THE clock is ticking for West Cork’s self-catering providers who fear proposed new planning rules for short-term lettings which could be passed by March, will mean it’s ‘curtains’ for their businesses.
The Irish Self Catering Federation (ISCF), chaired by West Cork’s Máire ní Mhurchú, has warned that government reforms to short-term letting laws will kill thousands of tourism jobs across rural Ireland, while also putting thousands of small accommodation providers out of business.
Last December, the government announced the short-term rental sector had to apply for planning permission when it was applying to be on a new register. Without registering, they wouldn’t be seen on typical booking sites or listings.
‘The ISCF has been calling for a register since 2017, but we feel that the government will ensure planning permission will be refused. So this means we’re stuck in a vicious loop going nowhere,’ said Máire.
The ISCF has invited stakeholders, including B&B representatives, online travel agents (including booking.com, Airbnb and Vrbo) to roundtable discussions.
‘We’ve also been told that we can make submissions to the Oireachtas Committee on Tourism, Culture, Arts, Sports, and Media committee dealing with this, but we want to be able to meet them,’ said Maire who heads up an organisation representing 150 members and 6,000 units.
She said policy makers were looking at this from a Dublin-centric point of view where Airbnb dominates the market.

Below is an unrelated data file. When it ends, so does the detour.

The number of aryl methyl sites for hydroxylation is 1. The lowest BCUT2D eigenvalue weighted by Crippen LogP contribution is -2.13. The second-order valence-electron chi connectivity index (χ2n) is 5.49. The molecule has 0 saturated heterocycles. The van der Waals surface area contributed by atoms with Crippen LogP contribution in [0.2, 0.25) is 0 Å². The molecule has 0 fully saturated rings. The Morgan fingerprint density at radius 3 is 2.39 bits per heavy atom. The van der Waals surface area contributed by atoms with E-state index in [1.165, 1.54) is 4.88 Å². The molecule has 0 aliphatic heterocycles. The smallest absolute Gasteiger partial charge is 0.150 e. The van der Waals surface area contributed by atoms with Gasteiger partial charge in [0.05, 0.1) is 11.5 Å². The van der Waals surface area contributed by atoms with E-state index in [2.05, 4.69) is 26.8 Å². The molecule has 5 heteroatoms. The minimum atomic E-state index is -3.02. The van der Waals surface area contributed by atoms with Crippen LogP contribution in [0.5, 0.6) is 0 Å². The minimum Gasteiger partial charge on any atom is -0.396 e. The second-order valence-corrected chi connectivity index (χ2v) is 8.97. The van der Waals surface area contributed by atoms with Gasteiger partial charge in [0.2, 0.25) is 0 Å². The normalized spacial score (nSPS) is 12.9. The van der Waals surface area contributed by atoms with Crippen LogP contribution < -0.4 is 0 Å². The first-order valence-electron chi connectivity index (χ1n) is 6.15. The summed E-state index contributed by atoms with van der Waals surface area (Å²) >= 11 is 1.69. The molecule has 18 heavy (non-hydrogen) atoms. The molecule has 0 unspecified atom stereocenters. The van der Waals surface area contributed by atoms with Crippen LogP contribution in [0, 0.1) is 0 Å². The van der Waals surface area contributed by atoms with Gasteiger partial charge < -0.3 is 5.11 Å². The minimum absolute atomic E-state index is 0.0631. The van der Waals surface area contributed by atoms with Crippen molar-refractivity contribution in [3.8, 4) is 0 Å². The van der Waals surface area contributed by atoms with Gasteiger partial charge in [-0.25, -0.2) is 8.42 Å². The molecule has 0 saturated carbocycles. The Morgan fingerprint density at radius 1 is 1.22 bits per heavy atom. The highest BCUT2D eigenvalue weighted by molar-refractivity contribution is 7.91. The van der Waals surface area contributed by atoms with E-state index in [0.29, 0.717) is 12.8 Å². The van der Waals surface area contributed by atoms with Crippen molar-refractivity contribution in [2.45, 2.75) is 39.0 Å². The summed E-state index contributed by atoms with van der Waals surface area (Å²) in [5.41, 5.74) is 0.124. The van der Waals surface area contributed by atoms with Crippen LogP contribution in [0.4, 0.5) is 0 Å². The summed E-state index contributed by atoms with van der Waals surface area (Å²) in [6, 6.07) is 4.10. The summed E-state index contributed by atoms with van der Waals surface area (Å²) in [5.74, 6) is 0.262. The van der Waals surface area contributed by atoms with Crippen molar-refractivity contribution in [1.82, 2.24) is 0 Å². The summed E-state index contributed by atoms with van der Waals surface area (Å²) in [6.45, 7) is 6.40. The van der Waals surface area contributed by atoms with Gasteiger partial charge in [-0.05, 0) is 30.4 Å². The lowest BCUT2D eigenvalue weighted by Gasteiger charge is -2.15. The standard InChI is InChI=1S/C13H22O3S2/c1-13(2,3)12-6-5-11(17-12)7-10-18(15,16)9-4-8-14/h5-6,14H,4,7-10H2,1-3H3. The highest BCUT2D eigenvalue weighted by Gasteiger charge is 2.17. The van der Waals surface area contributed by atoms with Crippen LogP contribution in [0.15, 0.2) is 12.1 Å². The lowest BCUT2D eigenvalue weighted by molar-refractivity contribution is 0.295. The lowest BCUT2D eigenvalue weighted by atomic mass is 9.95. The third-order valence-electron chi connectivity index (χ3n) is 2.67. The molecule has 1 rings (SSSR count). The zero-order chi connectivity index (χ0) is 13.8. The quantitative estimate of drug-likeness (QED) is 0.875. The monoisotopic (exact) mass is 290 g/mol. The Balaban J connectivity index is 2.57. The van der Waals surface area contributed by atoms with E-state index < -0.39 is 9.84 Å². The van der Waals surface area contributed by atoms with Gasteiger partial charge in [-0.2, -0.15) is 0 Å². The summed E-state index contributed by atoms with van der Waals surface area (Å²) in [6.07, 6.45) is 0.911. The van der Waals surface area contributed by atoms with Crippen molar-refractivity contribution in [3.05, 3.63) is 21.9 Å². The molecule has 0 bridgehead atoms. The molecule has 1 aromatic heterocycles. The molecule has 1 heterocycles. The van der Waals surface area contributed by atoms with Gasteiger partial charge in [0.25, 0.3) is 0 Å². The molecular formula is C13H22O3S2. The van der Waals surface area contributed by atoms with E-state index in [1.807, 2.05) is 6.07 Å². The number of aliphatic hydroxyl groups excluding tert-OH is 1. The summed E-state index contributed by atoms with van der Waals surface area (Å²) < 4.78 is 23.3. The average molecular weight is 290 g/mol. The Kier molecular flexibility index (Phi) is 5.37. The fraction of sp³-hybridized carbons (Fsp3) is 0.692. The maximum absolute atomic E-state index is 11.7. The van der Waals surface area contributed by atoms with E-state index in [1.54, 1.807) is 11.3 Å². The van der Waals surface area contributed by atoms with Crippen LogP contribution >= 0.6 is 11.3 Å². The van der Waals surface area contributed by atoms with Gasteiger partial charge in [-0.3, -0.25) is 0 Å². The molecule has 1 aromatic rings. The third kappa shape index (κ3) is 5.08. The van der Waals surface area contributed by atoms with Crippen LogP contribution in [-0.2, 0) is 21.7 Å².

‘It’s different in rural Ireland,’ she said.
She said that a recent committee hearing had showed a great degree of understanding by Oireachtas members of the importance of short term letting to Ireland’s tourism economy.
‘The ISCF welcomes that very much. But the simple fact is that there is absolutely zero clarity on what impact the registration system will have on tourism operators.
‘It was extremely worrying to watch even the most basic questions by TDs and senators as to the content of any planning rules, either not being answered, or given vague and unclear responses,’ she said.
The sector has been assured that any changes will not impact this season, but Maire said that’s not good enough.
‘This is part of our family or farm income, our retirement plan, or the college fees for our children. There are many women in Ireland on family farms who do not have other income and depend on this for an independent income. We want regulation which is proportionate, balanced and based on firm evidence. The proposals do not deal with planning issues in rent pressure zones of the country, despite proposals being sent to the Department of Housing months ago.’
Richard Murphy of Dunworley Cottage, in Lislevane outside Bandon said their livelihood is solely renting out to tourists, mainly Americans.
His situation is compounded as his address is in a rent pressure zone.
‘We have been doing holiday lettings here since we bought the property 23 years ago, long before Airbnb, Booking.com and other rental platforms were in existence. We bought here with this plan when we took out mortgages over the years to facilitate this.
‘We have guests who come back to us every year and they greatly support all local businesses in the area. Where does the government propose tourists are to stay in this area? Do they want to just kill off tourism?’ he asked.
Agreeing with Máire, and as a member of the ISCF, he said he is in favour of a register for short term lettings, as it will quantify the number of houses and allow for expansion of the industry. ‘But not the way the present register has been introduced,’ he said.